Libya: paramilitaries behind Benghazi battles?

At least three soldiers were killed as Libyan Special Forces clashed with armed men in Benghazi June 15—a week after fighting killed more than 30 in the eastern port city. The Special Forces’ Facebook page said an “outlaw” band attacked their headquarters. The attackers were apparently hundreds strong, in civilian clothes but some wearing veils over their faces. Two days earlier, a bomb exploded outside the building of Libya al-Hurra TV in the city, causing some damage but no casualties. Suspicion in the attacks has fallen on members of the Libyan Shields, a militia that serves as an auxiliary to the “official” armed forces. Spokesman for the army chief of staff Ali al-Sheikhi described the Libyas Shields as “a reserve force under the Libyan army,” speaking to Libya’s Lana news agency.

Last week’s violence erupted June 8, when Benghazi residents staged a protest outside the Libyan Shields headquarters in the city, accusing them of unaccountabilty, and militiamen fired on the demonstrators. Civilians and “official” army forces then stormed the Shields’ headquarters, destroying equipment and putting it to the torch. At least 32 were killed; the city had just finished burying the dead when the new violence broke out.

June 14 saw a an armed ambush on a Libyan Shields convoy at Kira, in the interior desert, leaving a commander dead along with three attackers. Libyan Shields leader Ali al-Abed told the Associated Press that he believed the Zawia Martyrs’ Brigade was responsible for the ambush. Libya’s Grand Mufti, Sheikh Sadeq Al-Ghariani, condemned the ambush, lamenting that not a day goes by without an armed attack somewhere in the country. (AP, AFP, McClatchy, Tripoli PostLibya Herald, June 15; Reuters, June 13; BBC News, June 8)

  1. More paramilitary violence in Libya
    The Libyan government announced that it has taken back control of its interior ministry from an armed group that had besieged the building for a week. The militia known as the Supreme Security Committee (SSC) seized the building July 2, ordered staff to leave and erected sand barricades around it. (Al Jazeera, July 10)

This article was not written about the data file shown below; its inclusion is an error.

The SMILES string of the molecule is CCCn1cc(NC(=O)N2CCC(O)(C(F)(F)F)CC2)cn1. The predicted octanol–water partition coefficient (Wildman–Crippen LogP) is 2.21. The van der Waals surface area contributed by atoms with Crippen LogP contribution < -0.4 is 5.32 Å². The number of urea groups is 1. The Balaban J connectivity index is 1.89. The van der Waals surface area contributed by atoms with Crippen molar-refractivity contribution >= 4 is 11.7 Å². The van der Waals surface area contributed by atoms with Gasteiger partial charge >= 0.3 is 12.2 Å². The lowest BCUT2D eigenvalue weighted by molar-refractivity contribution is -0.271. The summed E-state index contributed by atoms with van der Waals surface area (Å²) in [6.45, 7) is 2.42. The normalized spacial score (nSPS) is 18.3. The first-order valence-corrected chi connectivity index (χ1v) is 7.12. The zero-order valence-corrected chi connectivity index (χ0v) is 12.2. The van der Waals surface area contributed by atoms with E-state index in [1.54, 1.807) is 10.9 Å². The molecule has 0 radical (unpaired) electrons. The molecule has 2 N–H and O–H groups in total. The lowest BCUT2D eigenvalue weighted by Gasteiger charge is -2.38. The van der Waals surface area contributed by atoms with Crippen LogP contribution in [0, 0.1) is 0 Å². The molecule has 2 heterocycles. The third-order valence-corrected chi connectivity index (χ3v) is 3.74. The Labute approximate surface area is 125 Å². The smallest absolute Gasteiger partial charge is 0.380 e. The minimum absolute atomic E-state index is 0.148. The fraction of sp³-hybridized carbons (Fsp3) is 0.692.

2. More paramilitary violence in Libya
    In further evidence of the basically ficitonal nature of the Libyan state, confused reports are emerging of street clashes between rival militias in Tripoli, with several injured and one unconfirmed death. They are apparently using heavy anti-aircaft weapons against each other, but there but the sketchiest details as to who they actually are. CNN tells us one militia is baed in Tripoli and the other from Misrata. BBC News tells us that one militia “is said to be loosely linked to the interior ministry.”

  3. Paramilitary massacre in Libya
    At least 37 people were killed and nearly 300 injured Nov. 15 in Tripoli, the bloodiest day in the Libyan capital since the fall of Qaddafi in 2011. Fighting broke out after protesters marched on the Tripoli headquarters of militias from the coastal city of Misrata. Protesters and eyewitnesses said militiamen opened fire on the hundreds who marched on Gharghour, a southern district of the capital where Misrata militia are based, in an effort to evict the armed groups. (CNN, Libya Herald)

  4. Libya: general strike against militia violence
    Residents of the Libyan capital Tripoli continued a general strike for a thid day on Nov.19, in protest against lawless militias The strike began after a call for civil disobedience by Tripoli’s local council, following over 40 deaths in clashes between militias and protesters in the suburb of Gharghour. Many public and private sector institutions have closed doors, including schools, local markets and shops, while the main squares and streets appeared completely empty. (NPR, Nov. 19; Asharq Al-Awsat, Nov. 18)